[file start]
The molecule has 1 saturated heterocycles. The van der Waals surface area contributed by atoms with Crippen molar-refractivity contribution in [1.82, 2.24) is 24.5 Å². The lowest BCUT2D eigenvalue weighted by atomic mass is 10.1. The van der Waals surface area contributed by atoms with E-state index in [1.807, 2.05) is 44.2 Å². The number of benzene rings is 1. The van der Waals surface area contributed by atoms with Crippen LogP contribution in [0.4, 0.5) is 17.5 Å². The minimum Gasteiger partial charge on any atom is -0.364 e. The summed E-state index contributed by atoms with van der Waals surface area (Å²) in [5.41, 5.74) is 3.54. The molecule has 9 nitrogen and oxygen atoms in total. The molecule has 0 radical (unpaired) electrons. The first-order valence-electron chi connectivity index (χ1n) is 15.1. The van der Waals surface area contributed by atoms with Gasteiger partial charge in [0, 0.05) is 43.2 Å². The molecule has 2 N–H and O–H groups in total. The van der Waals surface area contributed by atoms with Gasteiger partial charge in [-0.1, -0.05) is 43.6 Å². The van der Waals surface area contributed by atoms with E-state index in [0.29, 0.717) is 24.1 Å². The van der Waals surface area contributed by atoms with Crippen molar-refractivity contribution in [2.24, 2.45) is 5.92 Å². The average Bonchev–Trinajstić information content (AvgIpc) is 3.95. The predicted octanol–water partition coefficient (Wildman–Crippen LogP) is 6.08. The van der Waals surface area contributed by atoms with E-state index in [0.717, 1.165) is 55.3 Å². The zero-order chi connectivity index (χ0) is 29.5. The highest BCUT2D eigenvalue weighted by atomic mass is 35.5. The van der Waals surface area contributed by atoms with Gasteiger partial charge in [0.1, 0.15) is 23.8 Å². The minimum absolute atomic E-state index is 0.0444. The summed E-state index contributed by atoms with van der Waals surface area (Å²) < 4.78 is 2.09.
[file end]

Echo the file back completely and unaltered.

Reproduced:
The molecule has 1 saturated heterocycles. The van der Waals surface area contributed by atoms with Crippen molar-refractivity contribution in [1.82, 2.24) is 24.5 Å². The lowest BCUT2D eigenvalue weighted by atomic mass is 10.1. The van der Waals surface area contributed by atoms with E-state index in [1.807, 2.05) is 44.2 Å². The number of benzene rings is 1. The van der Waals surface area contributed by atoms with Crippen LogP contribution in [0.4, 0.5) is 17.5 Å². The minimum Gasteiger partial charge on any atom is -0.364 e. The summed E-state index contributed by atoms with van der Waals surface area (Å²) in [5.41, 5.74) is 3.54. The molecule has 9 nitrogen and oxygen atoms in total. The molecule has 0 radical (unpaired) electrons. The first-order valence-electron chi connectivity index (χ1n) is 15.1. The van der Waals surface area contributed by atoms with Gasteiger partial charge in [0, 0.05) is 43.2 Å². The molecule has 2 N–H and O–H groups in total. The van der Waals surface area contributed by atoms with Gasteiger partial charge in [-0.1, -0.05) is 43.6 Å². The van der Waals surface area contributed by atoms with E-state index in [0.29, 0.717) is 24.1 Å². The van der Waals surface area contributed by atoms with Crippen molar-refractivity contribution in [2.24, 2.45) is 5.92 Å². The average Bonchev–Trinajstić information content (AvgIpc) is 3.95. The predicted octanol–water partition coefficient (Wildman–Crippen LogP) is 6.08. The van der Waals surface area contributed by atoms with E-state index in [0.717, 1.165) is 55.3 Å². The zero-order chi connectivity index (χ0) is 29.5. The highest BCUT2D eigenvalue weighted by atomic mass is 35.5. The van der Waals surface area contributed by atoms with Gasteiger partial charge in [0.1, 0.15) is 23.8 Å². The minimum absolute atomic E-state index is 0.0444. The summed E-state index contributed by atoms with van der Waals surface area (Å²) < 4.78 is 2.09.